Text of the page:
Actually I do the gluing and the Cyanoacrylate glue joint with activator, it's very efficient, especially that here the connection between the two sections is clean before gluing. No need to putty.

It's not aesthetic on the picture, but once painted it's very clean, you can't see the junction. This is a bit of a problem with a step by step subject.

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13 hours ago, Iceman 29 said:

This is a bit of a problem with a step by step subject

I'm ashamed of doubting you and can echo that sentiment.  Step-by-step threads show all the intermediate issues that vanish once a model is completed.  I say issues but in my case of course I mean mistakes :doh:

 

Looking great 

 

Steve

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Tks Brandy! 

 

A Big Baby! :)

 

Printed and glued section 3 a few days ago, then sanded the joints until I couldn't feel anything with my fingertips at the glued sections.

 

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Printing of the last section N°4. It fits perfectly, it's not glued yet, I have some cleaning to do before and I have to put the transparent Rhodoid of the portholes inside, because it won't be accessible once glued.

 

I've opened the deck at the level of the gun barbettes to be able to glue the rear 140 mm guns in casemate, not easy but it's ok.   

 

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Been watching quietly in the background since you started Pascal, and I have to say this is absolutely one of the best CAD to print builds I've seen!

 

May I ask, (I probably missed it) what material you are actually using to print?

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On 12/3/2022 at 4:59 PM, Steve D said:

Pascal,

 

It is amazing of course :worthy:

 

If I may hazard a small comment, that join line would bother the hell out of me, I know that I would not be able to make filler work and not loose the plate detail in that area.  It's more fussy, but perhaps breaking the sections around the plate edges may make this joint clean-up easier.  Just a thought, in no way a criticism of this incredible project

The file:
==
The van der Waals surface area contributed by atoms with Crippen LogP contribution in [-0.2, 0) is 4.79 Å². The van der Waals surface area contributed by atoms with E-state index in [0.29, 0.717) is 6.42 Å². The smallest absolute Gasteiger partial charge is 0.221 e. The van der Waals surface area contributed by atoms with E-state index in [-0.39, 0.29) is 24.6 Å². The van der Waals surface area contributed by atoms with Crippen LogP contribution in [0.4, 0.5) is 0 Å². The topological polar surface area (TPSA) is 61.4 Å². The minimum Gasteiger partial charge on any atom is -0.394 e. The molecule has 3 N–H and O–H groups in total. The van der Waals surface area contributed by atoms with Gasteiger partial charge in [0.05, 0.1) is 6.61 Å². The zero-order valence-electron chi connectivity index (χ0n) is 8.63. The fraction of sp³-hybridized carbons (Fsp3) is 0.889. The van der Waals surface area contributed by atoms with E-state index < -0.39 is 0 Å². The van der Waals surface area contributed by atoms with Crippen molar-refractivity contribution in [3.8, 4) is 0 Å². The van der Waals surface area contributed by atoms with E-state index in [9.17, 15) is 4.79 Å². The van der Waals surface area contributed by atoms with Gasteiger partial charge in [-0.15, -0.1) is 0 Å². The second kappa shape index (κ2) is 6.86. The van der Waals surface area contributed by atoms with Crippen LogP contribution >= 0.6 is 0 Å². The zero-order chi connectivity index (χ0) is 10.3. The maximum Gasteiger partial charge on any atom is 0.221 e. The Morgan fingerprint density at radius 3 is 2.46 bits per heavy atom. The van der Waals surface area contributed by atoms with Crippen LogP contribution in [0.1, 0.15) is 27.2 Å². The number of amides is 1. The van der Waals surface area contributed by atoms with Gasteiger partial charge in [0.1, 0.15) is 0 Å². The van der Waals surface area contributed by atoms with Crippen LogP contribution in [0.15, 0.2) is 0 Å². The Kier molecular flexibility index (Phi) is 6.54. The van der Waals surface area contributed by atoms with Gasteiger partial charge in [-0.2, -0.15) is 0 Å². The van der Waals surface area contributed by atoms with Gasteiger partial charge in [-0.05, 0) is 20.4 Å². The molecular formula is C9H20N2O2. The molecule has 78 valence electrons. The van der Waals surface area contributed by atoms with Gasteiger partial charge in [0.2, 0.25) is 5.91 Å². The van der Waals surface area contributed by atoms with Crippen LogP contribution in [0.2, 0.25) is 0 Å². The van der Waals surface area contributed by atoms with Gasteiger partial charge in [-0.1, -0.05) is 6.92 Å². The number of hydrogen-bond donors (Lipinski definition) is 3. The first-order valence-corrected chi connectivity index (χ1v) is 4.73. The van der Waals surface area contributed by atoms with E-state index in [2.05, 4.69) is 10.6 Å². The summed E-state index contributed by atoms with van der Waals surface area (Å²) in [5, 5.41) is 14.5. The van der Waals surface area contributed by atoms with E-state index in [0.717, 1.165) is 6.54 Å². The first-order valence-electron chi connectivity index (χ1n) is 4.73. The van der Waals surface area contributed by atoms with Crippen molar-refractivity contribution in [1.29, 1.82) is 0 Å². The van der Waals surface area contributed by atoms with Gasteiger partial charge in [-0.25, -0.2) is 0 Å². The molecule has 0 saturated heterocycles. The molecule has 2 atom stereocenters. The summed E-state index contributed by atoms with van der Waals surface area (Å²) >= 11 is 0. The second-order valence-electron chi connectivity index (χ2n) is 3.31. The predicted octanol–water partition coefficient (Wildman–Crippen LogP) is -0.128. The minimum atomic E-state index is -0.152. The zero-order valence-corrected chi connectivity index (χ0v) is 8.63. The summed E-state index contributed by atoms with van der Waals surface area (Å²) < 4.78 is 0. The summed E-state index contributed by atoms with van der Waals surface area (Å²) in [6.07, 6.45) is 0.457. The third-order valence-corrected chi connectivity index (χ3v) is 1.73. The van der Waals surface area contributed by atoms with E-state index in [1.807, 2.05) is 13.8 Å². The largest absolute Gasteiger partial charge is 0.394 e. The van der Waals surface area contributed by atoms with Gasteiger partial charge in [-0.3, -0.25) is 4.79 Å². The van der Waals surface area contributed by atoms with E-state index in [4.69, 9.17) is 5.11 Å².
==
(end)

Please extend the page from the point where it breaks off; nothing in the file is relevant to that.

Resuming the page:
Cheers

 

Steve

 

 


It's not a problem for the details of the plates, the negative engraving is quite deep on the one hand, and if it fades, I retrace it with a Trumpeter tool, which is normally used to amplify the engraving of aircraft wings and fuselage, it's quite easy to do. 

 

trumpeter-outil-a-graver-pour-modelisme.

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13 hours ago, Killingholme said:

Stunning. I've seen rougher pre-production models from some of the major model manufacturers. If you did some Edwardian ocean liners in 1/700, I'd be flying over to you and begging you to sell them to me!

 

Will


 

Tks Will ! 
 

For the moment, I only have a 1/700 project, I am not a specialist of this scale, but liners at this scale would be interesting to realize, I think of the SS Carpathia for example or others which do not exist in the trade. The problem is the time..
 

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11 hours ago, RussellE said:

Been watching quietly in the background since you started Pascal, and I have to say this is absolutely one of the best CAD to print builds I've seen!

 

May I ask, (I probably missed it) what material you are actually using to print?


Hello Russel, i use a Anycubic Photon X 4K resin 3D printer for this project. 

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Section 4 was very easy to assemble and glue, little sanding.

It's starting to take a turn in this case...

 

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The hull weighs 663 grams for the moment. A weight roughly equivalent to what would be its weight in injected plastic.

But much more rigid because of its design and material.

 

Printing the 2 pillars of the base in the same style as my Bismarck at 1/200. The advantage of 3D is that it fits perfectly the hull.

 

 

The resin is easily scratched, but this is very superficial in fact, once painted it is not visible.

 

You can see the links of the sections that have been sanded. I still have to apply a primer to check if everything is perfect. At this level some of the sheet metal lines have been re-engraved with Trumpeter's "engraver" which is usually used for my model aircraft. I will also use it to clean the sheet metal lines loaded with sanding dust.

 

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I didn't do any embedding on this deck. I only made 2 holes for the 140mm barrels at the front to do a test. 

 

With resin I'm a bit wary of precision. You always have to "play" a little. For deck 2, there are some recesses planned, I'll see what it gives visually, I'll decide if I should leave them or not. Deck 2 is easier to reprint than a hull or a section of hull.

 

As for the linoleum plates, you can see them perfectly without seeing them too much either, just fine, as I like, it's discreet.

 

Here there is just a micro-coat of spray primer to see what it does to the moiré surface of the deck. I want to know if I need to sand to 1000 again. I have a second coat to put on to see if it covers well, by finger, by not feeling anything..